I have a love-hate relationship with offshoring’s political/social associations. On the one hand, I’m guilty of laughing every time Russell Peters makes a crack about Indians. On the other hand, I get a little irked when someone says offshoring takes away jobs just so companies could give summer ones to Third World hicks.
Not only is that kind of talk borderline racist, it’s not a very accurate picture of BPO countries in the developing world. Qualifying an ERP lead isn’t exactly summer job fare. Furthermore, a difference in seasons is hardly good enough reason to believe it’s good to outsource during some parts of the year and not in another. (This sounds contrary to reports saying that companies are planning to further expand their outsourcing.)
To start, let’s look at the differences between summer in Asian and Pacific regions and that of North America. Summer in the latter usually occurs a few good months after that of the former. This means while Americans are prepping for a Caribbean cruise or the 4th of July, their Asian counterparts could already be rushing to the malls to buy school supplies.
That means there’s actually more of a chance that people in an offshored company would be putting in a few extra hours for their pay check. But wait, what about their summer? Wouldn’t that mean there’s still another time of the year where they’re looking to take their own few days off?
Even if that were the case, it wouldn’t be any different from what you’re doing now. Summer might mean a few days off for you but that doesn’t exactly mean you’ll be out for the whole duration. More likely, you’ll be working just as much to get the cash for your own fun in the sun.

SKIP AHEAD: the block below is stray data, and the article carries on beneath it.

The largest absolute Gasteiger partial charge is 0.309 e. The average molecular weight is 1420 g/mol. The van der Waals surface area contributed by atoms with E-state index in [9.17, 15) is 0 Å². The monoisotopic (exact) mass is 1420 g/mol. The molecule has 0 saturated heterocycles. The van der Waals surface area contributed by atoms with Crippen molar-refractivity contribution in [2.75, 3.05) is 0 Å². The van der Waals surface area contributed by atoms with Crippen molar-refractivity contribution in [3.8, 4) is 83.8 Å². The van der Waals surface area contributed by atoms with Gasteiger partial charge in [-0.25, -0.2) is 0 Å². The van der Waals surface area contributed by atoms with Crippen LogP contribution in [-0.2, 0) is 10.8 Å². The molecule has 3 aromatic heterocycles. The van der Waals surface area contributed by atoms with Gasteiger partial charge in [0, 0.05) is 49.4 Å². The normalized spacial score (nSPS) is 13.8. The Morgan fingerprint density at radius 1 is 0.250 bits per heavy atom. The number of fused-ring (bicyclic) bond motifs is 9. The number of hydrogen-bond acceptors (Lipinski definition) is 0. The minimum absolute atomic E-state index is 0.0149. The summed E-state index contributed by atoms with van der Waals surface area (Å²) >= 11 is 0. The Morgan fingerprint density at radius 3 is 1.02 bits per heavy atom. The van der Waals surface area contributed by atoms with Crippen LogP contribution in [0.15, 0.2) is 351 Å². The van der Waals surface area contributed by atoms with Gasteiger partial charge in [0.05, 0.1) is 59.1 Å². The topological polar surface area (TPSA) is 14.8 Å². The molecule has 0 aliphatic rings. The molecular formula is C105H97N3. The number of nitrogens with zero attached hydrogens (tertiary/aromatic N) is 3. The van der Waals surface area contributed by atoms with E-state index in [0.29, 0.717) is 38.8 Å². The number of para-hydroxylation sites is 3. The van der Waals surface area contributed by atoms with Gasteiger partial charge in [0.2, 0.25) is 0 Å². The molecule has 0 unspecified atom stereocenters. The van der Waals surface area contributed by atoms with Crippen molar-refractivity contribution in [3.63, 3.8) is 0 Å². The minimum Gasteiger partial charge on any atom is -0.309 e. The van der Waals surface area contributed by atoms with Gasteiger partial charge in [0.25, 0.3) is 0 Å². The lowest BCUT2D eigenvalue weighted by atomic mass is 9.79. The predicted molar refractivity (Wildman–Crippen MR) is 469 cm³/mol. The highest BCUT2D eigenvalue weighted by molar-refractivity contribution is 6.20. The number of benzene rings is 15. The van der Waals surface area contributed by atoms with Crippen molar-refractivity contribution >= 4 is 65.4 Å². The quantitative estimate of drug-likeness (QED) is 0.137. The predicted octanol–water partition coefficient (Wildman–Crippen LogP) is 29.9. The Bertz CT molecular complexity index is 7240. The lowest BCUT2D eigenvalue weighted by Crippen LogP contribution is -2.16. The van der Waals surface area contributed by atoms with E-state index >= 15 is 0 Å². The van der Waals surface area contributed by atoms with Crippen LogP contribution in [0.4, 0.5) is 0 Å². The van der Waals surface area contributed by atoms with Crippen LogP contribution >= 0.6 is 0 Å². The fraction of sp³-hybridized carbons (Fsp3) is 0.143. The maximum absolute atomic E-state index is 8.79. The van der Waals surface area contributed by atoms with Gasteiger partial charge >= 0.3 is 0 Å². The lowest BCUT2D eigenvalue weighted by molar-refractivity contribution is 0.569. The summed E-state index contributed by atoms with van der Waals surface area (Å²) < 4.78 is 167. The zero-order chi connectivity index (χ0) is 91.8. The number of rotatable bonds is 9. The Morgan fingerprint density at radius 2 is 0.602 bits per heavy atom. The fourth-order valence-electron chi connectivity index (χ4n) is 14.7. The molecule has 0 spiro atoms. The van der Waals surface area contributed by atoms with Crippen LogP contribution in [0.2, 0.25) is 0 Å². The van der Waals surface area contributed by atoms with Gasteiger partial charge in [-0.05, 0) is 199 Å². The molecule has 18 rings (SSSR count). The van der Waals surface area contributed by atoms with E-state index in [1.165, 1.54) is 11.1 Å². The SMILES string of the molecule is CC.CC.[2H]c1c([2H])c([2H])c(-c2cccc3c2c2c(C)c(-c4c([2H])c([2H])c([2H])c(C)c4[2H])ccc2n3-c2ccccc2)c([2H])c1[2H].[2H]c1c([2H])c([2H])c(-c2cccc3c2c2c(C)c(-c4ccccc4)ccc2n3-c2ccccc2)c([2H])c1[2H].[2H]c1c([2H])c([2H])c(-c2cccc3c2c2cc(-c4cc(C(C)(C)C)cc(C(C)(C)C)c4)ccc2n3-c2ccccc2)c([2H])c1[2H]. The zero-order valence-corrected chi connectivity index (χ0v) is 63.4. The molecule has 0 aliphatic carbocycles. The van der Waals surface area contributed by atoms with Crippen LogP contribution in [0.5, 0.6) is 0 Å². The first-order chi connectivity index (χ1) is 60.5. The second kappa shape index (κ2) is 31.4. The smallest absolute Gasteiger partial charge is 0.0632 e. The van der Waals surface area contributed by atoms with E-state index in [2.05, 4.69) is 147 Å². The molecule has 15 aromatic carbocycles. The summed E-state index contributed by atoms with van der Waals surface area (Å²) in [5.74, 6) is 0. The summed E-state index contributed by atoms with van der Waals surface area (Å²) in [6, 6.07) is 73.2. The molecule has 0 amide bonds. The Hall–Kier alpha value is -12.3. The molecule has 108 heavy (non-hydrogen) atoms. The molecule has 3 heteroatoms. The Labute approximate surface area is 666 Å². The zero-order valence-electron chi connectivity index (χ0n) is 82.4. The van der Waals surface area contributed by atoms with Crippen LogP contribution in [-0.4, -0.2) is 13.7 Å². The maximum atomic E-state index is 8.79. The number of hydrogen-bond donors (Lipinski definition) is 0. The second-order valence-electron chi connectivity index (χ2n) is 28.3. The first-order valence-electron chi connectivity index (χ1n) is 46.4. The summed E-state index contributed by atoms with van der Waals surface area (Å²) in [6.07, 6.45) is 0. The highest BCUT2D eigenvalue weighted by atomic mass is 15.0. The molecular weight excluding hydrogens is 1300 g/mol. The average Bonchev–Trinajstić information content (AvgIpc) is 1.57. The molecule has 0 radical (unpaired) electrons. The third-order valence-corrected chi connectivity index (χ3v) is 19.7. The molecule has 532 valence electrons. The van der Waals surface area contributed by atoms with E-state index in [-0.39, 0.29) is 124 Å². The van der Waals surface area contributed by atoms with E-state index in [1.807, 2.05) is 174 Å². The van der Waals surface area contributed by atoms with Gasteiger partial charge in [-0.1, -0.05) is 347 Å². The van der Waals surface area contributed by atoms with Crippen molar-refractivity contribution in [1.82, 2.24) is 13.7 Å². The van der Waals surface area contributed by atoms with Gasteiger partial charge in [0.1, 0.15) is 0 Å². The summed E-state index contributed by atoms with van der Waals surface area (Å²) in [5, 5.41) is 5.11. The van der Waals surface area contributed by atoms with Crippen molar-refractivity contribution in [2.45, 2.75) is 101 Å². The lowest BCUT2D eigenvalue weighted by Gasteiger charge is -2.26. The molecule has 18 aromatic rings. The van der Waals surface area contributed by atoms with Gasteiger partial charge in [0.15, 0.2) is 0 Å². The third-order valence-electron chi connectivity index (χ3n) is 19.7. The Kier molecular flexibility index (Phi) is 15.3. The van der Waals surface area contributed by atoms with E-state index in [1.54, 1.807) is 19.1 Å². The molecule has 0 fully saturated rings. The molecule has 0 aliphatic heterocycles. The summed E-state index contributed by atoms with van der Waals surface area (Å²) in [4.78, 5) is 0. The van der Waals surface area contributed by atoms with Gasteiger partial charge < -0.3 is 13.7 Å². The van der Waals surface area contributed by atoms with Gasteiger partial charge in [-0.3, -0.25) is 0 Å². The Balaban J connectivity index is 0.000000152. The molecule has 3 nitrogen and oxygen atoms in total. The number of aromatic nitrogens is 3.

With that said, here are a few more reasons why qualifying an ERP lead isn’t just some typical summer job:
- It’s all year-round – You can’t compare this to some gig at the cash register at your local Taco Bell. Qualifying any sort of B2B lead takes commitment to understanding prospects, the target market, and more importantly, aligning it with your sales objectives. This isn’t something you get into and then just jump ship once school starts.
- It’s not exactly mundane – There’s a lot of things that can go wrong in a lead generation process. That’s why QA analysts and lead generators have to always stay on their toes. Forget a cleanup on aisle 5. Any issue with lead quality will have the outsourced vendor (onshore or offshore) scrambling on an organizational level.
- It requires multiple tasks – You’re not just manning the grill or busting tables here. Today’s lead generation campaigns are called to cover multiple channels (from regular telemarketing to social media). The training and experience required isn’t for highschoolers. If you seen an offshore operation that’s less scrupulous, know that there are plenty more who actually operate (and hire) better.
As much as I disagree with this blog, it speaks the truth about the emotional baggage that comes with offshoring. However, that’s not a reason to reject as much as a reason to really clear up the many ridiculous ideas I’ve seen people have about offshore companies. They’re not all the stuff of Third World summer jobs.